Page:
The largest percentage of homes mitigated for radon are a result of the home inspection process during a real estate transaction.  Paradoxically, the largest number of unsuspecting homeowners being exposed to elevated radon levels on a yearly basis are a result of the home sale / inspection process. Here's why...

 Home inspections are an integral component of the real estate transaction process. Radon testing (or a real estate radon screening measurement) is part of this process.  When a "for sale" home tests high for radon... most often it is mitigated before title is transfered.  When considering that the real estate market - in general - realizes maximum sales volume in spring and summer, many of these home inspections yield "low" or "lower" radon screening results simply because of the time of year the home is being tested (inspected - sold). 

Unfortunately, most homeowners never bother to follow up with a cold weather radon test. This oftentimes results in homeowners being exposed to elevated radon concentrations (albeit for a portion of the year) for as long as they own their home, because they have been lulled into a false sense of security by the one low result they got at the time of the original inspection / test.  

radon testing devices

Radon is a class 1 carcinogen...it is the number one source of lung cancer in non - smokers, is naturally occuring, is on the periodic table of elements, is found everywhere to some degree, is colorless, odorless, and tasteless, is easy to test for, is fixable...and most importantly - IS REAL!  It's RADON ACTION MONTH...  TAKE ACTION! - test your home today! 

 

 

certified radon mitigator and testor

Topics: radon, radon mitigation system, radon testing, radon in air concentrations, real estate screening measurements, radon action month

Manganese in well water

Posted by Matthew Bednarz on Thu, Dec, 04, 2014 @ 11:12 AM
remove manganese from well water
Manganese in well water is oftentimes mistaken for iron.  It is not uncommon to find an elevated level of manganese in conjunction with an objectionable level of iron in the same water supply.  Although possible, it is not common to find an elevated level of manganese by itself in a private well water supply.
manganese and iron out of faucet resized 600
While iron will leave yellow to reddish and brown stains on fixtures; manganese in well water will typically leave a brown to black stain on fixtures.  Manganese in water can also emit a foul smell.  When present in levels exceeding the .05 mg/l limit, manganese can make the water unpalateable.
Manganese is most often found in a "dissolved" state (manganous), which is clear water manganese.  When oxidation is added via chemical or physical means; the water turns color and the oxidized manganese is (manganic). 
HAVE HIGH LEVELS OF MANGANESE?? WE CAN HELP!!
Manganese and iron are the two "stainers" that we typically find in New England well water.  Both have positive charges and are heavy metals. Manganese and iron are governed by EPA secondary water quality standards...which means the standards are based on aesthetic impact and are not health related.  Both leave stains and both can induce an odor in the water supply they're present in.  Manganese removal from water is accomplished by much of the same processess utilized to remove iron from water.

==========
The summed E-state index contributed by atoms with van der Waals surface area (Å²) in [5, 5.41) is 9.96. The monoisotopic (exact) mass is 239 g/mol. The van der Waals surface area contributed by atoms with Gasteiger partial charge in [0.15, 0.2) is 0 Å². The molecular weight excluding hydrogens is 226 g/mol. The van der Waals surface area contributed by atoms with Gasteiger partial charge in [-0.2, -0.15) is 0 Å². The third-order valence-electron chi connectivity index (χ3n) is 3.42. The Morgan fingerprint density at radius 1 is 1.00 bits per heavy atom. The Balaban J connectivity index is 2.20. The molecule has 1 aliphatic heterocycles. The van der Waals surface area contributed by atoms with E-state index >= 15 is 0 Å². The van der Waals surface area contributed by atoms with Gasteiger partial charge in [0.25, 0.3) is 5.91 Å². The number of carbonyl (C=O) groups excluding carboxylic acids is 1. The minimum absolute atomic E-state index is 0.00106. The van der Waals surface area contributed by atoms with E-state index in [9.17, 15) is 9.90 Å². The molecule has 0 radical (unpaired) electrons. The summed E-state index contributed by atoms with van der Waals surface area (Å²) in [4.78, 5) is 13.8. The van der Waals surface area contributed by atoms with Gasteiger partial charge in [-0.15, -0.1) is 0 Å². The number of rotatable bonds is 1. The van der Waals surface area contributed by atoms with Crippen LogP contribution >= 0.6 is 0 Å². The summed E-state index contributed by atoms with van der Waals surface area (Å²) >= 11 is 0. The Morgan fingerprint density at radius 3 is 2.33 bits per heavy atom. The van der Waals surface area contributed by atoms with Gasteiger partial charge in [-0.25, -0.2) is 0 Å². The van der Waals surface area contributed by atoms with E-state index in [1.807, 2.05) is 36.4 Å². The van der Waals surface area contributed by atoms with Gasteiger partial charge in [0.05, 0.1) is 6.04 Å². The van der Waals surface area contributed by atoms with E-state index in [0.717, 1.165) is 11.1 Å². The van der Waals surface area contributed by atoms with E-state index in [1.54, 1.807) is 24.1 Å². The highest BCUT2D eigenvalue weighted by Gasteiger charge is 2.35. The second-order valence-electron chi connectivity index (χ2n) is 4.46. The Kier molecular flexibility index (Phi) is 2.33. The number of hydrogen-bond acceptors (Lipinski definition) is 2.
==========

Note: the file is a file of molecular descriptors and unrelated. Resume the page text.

manganese in drinking water
Despite the many similarities between iron and manganese; manganese in well water can be more difficult to remove when compared with iron.  It takes significantly less manganese (.05 mg/l) presence in a water supply to cause problems with staining of fixtures and odor in comparison to iron (.3 mg/l).
 Manganese removal typically requires a significantly higher pH to be efficiently precipitated out of water as compared to iron.  This can potentially translate into more complicated or elaborate treatment schemes such as a
chlorination / filtration system. 
Chlorination Filtration System resized 600
Yet; as is the case with much of water treatment, it depends on the particular water well source to be treated. When the water is acidic, water softeners can prove to be a viable treatment option for manganese since it (manganese) carries a positive charge similar to typical hardness ions in well water.  However; more often than not; effective manganese removal will usually involve some form of oxidation (chemical or physical), followed
 by filtration.  Chemical oxidation is usually done with chlorine or hydrogen peroxide injection.  Physical oxidation is done with air and is oftentimes      accompanied with some form of agitation.
aerator precipitator system resized 600manganese clogged filters resized 600
It is critical to ensure maganese in water levels are within acceptable limits when considering the installation of a reverse osmosis system, ultra violet light, or any other final stage "polisher" filter product.  This is because excess amounts of manganese will quickly foul membranes and carbon filters, or coat UV quartz tubes, requiring them to be replaced prematurely...which increases overall cost per gallon of treated water produced. 



Topics: manganese removal, manganese in well water, brown to black stain

Radon Action Week

Posted by Matthew Bednarz on Thu, Oct, 23, 2014 @ 07:10 AM

It's Radon Action Week!!....

describe the image

Topics: Radon Air